News business prepares to shift from distraction of the World Cup
Tech journalists wait on tech earnings reports and new iPhone rumors, while news industry gears up for the mid-term elections
The World Cup ended Sunday and for the first time a European squad won when the event was held in the Americas. The sporting event proved a grand distraction but now it is over and reporters will have to return to their regular beats.
Here in the U.S. only those with decent vacation benefits get to take all of August off, so editors and publishers will have to return to work without being able to sneak out to watch a match. For the remainder of July the focus will likely be on earnings reports as the giant tech companies will face a tough challenge to keep their growth rates up. It all starts on Thursday with Google, with Apple, Amazon and Microsoft next week.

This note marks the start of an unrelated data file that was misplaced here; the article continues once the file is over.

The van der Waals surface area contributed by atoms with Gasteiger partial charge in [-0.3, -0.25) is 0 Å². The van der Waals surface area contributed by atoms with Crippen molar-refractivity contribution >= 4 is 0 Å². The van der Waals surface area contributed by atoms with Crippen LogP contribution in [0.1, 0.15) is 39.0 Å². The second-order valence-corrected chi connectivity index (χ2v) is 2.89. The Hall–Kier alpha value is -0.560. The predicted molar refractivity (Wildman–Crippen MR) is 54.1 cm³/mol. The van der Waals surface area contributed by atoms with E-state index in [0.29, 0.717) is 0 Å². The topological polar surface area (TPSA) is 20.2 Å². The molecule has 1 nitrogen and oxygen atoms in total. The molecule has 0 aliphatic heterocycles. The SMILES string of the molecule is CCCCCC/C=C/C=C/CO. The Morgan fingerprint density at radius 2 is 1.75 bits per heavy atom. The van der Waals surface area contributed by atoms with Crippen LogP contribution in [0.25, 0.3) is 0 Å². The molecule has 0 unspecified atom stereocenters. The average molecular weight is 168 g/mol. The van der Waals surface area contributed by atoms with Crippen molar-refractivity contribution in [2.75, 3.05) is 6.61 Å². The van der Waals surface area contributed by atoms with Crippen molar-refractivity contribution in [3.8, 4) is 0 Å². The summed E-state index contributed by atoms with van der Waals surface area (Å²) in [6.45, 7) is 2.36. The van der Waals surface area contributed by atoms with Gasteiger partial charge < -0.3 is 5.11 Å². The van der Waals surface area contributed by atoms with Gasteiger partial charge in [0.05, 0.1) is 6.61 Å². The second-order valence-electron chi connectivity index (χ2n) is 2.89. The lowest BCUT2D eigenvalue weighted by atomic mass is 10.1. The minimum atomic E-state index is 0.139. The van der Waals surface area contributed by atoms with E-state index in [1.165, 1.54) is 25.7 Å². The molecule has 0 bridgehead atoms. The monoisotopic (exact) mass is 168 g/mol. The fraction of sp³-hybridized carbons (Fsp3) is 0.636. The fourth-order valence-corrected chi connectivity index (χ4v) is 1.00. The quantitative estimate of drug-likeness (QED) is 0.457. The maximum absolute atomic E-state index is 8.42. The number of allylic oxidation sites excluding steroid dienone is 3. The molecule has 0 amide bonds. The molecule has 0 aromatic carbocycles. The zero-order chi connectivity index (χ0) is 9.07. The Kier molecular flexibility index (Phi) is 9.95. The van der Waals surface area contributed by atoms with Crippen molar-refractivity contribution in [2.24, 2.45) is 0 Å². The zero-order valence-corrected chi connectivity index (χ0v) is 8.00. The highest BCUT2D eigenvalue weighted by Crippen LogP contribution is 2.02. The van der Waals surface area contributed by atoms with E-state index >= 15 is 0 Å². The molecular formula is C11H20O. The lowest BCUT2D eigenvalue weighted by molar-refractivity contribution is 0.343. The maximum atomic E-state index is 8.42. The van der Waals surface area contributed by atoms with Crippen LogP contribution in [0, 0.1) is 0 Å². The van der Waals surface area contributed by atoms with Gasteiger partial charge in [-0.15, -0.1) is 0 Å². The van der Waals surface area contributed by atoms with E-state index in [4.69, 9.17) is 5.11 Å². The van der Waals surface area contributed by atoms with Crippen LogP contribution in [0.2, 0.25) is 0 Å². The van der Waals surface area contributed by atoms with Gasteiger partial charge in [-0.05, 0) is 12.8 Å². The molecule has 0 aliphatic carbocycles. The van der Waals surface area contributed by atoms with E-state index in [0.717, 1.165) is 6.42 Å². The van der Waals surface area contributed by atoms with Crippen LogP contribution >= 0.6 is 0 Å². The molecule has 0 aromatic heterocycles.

Then starts the silly season: iPhone and iPad rumors and politics.
This fall, after all, features mid-term elections as the GOP tries to take over the Senate. If that happens then who knows what craziness will ensue as already there are some Republicans begging the House to impeach the President. The day after the mid-terms the drive to the 2016 Presidential election unofficially begins as the candidates begin to go through the qualification process that is longer and more costly than that of even the World Cup (and which usually provides more excitement and highlights than your typical football match).
So if things seem a little slow this morning, with very little big news coming out of Silicon Valley – or Congress and the White House – we are just a few moments away from the beginning of a new news cycle. That makes today a great day to rest up for the fireworks to come.